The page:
Tony Arefin is the best designer you've never heard of. Prominent in London in the early '90s, the Karachi-born creative moved to New York in 1993, but sadly died in 2000, aged 38, at the peak of his powers. Now, designer James Langdon has curated a show about Arefin at Birmingham's IKON Gallery, exploring his surprisingly extensive oeuvre in the comprehensive detail it deserves. Here he explains why.
When did you first come across Tony Arefin's work?
I first discovered the work in 2000. I had finished art school in Coventry the year before and was working part time at IKON Gallery in Birmingham. I was becoming interested in design and Jonathan Watkins, IKON's director, gave me copies of the series of catalogues Tony Arefin had designed for him while he was director at Chisenhale Gallery in the early 1990s. I learned from Jonathan that Arefin had been for a time the most prominent graphic designer in the UK art world, before leaving suddenly for New York in 1993.
What made you want to curate an exhibition about his work, and why now?
At first I found the work quite ordinary and obvious. As a student working with painting and photography I had been stimulated by the contents of books such as Rick Poynor's Typography Now, which documented the layered and complex appearance of much contemporary graphic design in the early 1990s. In this context Arefin's work seemed oddly minimal. But I do remember one double spread being very striking. In a catalogue for the ‘shared sculptures’ of Bill Woodrow and Richard Deacon there is one opening that shows a sculpture comprising four objects connected by an electrical wire. A photograph of the work on the floor in the gallery is paired with a detail of one of the fixings binding the wire. The arrangement of the two images creates a sweeping formation across the binding that is suggestive of the way this configuration of objects occupied the space in the gallery.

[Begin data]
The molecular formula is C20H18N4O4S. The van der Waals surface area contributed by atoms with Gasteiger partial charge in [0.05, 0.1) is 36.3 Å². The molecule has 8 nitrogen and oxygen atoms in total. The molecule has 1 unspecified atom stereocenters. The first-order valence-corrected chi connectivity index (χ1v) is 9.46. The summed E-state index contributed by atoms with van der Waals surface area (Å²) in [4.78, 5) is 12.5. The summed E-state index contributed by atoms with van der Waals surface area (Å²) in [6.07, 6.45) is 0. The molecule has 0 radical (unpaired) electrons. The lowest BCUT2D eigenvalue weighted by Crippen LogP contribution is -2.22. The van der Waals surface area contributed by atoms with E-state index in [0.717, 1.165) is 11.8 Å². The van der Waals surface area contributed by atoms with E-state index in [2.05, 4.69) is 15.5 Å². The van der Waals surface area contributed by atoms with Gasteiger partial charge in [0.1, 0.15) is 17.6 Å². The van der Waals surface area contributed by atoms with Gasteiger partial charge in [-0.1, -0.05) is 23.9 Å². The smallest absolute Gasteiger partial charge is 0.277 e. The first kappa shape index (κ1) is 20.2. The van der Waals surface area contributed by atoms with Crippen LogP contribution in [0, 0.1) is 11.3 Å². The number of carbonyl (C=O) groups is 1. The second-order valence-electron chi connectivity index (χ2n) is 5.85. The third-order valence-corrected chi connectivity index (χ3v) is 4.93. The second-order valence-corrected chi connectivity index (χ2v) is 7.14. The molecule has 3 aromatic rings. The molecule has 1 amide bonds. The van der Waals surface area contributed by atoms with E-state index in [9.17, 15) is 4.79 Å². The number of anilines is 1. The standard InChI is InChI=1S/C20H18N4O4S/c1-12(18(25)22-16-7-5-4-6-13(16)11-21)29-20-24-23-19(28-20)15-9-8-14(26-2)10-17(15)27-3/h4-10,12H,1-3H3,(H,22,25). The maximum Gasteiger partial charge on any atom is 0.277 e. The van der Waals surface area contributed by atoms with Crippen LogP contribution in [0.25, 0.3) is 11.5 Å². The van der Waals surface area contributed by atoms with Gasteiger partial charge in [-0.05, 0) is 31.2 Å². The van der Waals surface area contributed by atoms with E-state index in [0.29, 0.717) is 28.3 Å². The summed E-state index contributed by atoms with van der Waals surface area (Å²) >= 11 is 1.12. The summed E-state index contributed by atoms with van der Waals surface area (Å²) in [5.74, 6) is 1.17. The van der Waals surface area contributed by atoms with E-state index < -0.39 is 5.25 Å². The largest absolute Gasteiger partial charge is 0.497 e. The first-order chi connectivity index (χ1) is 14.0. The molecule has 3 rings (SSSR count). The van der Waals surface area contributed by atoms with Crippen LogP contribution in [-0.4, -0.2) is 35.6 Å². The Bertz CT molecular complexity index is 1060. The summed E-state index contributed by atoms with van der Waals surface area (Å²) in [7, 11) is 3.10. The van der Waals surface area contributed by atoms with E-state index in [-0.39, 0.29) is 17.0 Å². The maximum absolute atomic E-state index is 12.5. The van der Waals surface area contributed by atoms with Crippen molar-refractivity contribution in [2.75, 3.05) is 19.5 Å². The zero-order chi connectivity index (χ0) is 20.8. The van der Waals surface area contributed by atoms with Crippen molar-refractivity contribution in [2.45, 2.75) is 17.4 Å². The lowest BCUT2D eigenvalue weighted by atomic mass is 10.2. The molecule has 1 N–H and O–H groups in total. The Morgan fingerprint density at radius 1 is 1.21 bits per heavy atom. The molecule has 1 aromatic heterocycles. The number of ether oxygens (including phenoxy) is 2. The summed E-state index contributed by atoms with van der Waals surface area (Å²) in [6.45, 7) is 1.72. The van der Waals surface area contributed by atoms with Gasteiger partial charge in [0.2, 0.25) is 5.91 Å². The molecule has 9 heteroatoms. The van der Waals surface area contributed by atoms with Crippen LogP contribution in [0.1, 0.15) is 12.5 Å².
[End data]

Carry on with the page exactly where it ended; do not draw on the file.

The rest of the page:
As I began designing catalogues myself, I often returned to these Chisenhale catalogues, and they became an important source of inspiration. In conversation with other designers I was surprised to discover that hardly anyone was aware of Arefin's work. I prepared a text about the Chisenhale books for Grafik magazine in 2009, and in early 2010 I resolved to attempt to gather more exampes of the work for an exhibition.
Through that process I came to realise that Tony Arefin was actually an extremely inventive and transgressive designer. He formulated a bold and intensely colourful visual language, borrowing from magazines and advertising. Applying such stylised graphic design in the art world was a radical break from the typically conservative norms of art catalogues at that time.
What's in the show exactly?
The exhibition covers the full extent of Arefin's output. We show early work made in London: flyers, posters and books for artists and galleries. From his time in New York we include examples of the four magazines that he art directed: I.D., Bomb, Blind Spot and Art + Auction. Finally we show examples of his advertising work. He was an extremely prolific designer and the selection is necessarily reductive. In one sense that's a weakness that it is hard to counter: we show some books only for their covers, very few books are shown with multiple openings. Yet I think Arefin would have liked to see his work presented this way, stripped down and iconic.
Why don't more people know about him? Why has Tony Arefin been so overlooked?
Because of the timing of his death in 2000, images of his work are not circulating on the internet, which has become the primary platform for disseminating design. A year ago an image search for Arefin's name through a search engine would yield a very inadequate reflection of him. It's rewarding to see our photography of his work correcting that. But his influence can also be seen in the fact that the art catalogue has become such a desirable format for young designer
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